A: Well, yes...but there is more to it than that. House Bill 232 gives a pretty simple explanation of what constitutes personal information: a person's name, or their first initial and last name, in combination with one of these things:
(1) Social security number,
(2) Driver's license number, or
(3) Account, credit, or debit card number, along with any required security, access code, or password that permits access to an individual's financial account.
House Bill 5 includes these things, plus more. It is important to note what does not qualify as personal information. For example, a customer's name and e-mail, without more, is not considered personal information. So even a business maintains this information (for example, for a mailing list) and has it stolen from a computer, it is not considered a breach pursuant to House Bill 232.
Q: When it comes to data breaches, are you talking about internet hackers? I don't think anyone would hack into my computer system because I'm just a small business.
A: In addition to hackers gaining access to your computer system, data breaches can occur when equipment containing personal information is lost or stolen. Laptops, iPads, thumb drives, cell phones...if these contain personal information and are lost or stolen, then it can mean a breach. There is also the improper disposal of data, for example not wiping phones before discarding them or forgetting to shred documents. Even a rogue employee who decides to take information can be the source of a data breach. Hackers (along with malware, phishing attacks, etc.) pose a problem, but they are just one of many.
Q: Okay, so what should I do to protect my customers' information?
A: You should speak with a privacy attorney about crafting a personal information security and breach policy. Procedures must be created and implemented. You would also want to work with an IT professional to ensure that your technology is safe. They can make sure that your data is encrypted, which is essential. Together, a team of professionals can help you meet your legal obligations, and help minimize your risk.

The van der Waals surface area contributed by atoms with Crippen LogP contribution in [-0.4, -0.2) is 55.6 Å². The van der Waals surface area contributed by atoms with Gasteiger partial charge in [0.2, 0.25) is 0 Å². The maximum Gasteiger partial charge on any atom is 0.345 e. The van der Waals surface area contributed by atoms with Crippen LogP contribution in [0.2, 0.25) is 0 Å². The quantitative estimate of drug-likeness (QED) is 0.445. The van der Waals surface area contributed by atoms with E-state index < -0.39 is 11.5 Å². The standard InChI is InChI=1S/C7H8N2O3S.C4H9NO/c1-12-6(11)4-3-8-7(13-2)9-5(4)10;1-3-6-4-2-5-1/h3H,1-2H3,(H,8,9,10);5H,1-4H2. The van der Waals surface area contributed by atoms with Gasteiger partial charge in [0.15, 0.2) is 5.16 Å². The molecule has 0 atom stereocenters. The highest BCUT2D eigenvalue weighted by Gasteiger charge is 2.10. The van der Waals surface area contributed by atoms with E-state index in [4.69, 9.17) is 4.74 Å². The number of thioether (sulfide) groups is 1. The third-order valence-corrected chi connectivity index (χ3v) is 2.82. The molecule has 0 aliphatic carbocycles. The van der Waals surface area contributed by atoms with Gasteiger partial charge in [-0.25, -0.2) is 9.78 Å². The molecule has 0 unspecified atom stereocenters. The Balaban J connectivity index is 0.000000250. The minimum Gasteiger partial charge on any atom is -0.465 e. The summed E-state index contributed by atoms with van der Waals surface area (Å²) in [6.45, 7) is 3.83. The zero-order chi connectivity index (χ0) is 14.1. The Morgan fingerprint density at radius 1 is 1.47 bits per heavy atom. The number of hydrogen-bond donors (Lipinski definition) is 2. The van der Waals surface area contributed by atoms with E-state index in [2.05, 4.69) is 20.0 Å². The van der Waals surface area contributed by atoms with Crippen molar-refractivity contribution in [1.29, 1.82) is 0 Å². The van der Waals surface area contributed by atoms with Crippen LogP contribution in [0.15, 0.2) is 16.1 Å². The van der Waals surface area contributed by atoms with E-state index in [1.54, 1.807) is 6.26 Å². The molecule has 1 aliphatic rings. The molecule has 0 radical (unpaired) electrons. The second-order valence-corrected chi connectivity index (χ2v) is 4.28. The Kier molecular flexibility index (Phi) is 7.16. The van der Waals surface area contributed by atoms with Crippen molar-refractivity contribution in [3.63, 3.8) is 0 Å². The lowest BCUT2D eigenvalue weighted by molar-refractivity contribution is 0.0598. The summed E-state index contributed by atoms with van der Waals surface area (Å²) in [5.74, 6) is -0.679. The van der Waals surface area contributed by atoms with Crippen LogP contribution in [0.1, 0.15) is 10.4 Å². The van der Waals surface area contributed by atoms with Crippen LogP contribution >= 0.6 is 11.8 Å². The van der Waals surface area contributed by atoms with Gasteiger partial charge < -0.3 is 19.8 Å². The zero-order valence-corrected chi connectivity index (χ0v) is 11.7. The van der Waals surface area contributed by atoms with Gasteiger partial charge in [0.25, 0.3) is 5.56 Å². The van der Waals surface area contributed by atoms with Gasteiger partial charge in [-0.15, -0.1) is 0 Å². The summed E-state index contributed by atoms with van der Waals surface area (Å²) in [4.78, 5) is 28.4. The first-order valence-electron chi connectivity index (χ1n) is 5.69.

Q: When do these bills become law?
A: House Bill 232 became law on July 15, 2014. House Bill 5 will become law on January 1, 2015. Time is of the essence! It is extremely important to act now to ensure you know what you are required to do in the event of the breach. As recent headlines have shown, data breaches are happening to even the most sophisticated companies like Target and Niemen Marcus. It's not a question of if, but when.
J. Chris Nolan is a veteran lobbyist and communication specialist who joined MML&K Government Solutions in 1999 as Assistant Director. Chris coordinates MML&K's Government Solutions communication services while providing lobbying, media advice and strategic planning for a wide range of clients. He specializes in equine issues and horse racing, corporate taxes, insurance, telecommunications and state budget appropriations. He can be reached at (502) 875-1176 or firstname.lastname@example.org.
This article is intended as a summary of state and federal law and does not constitute legal advice.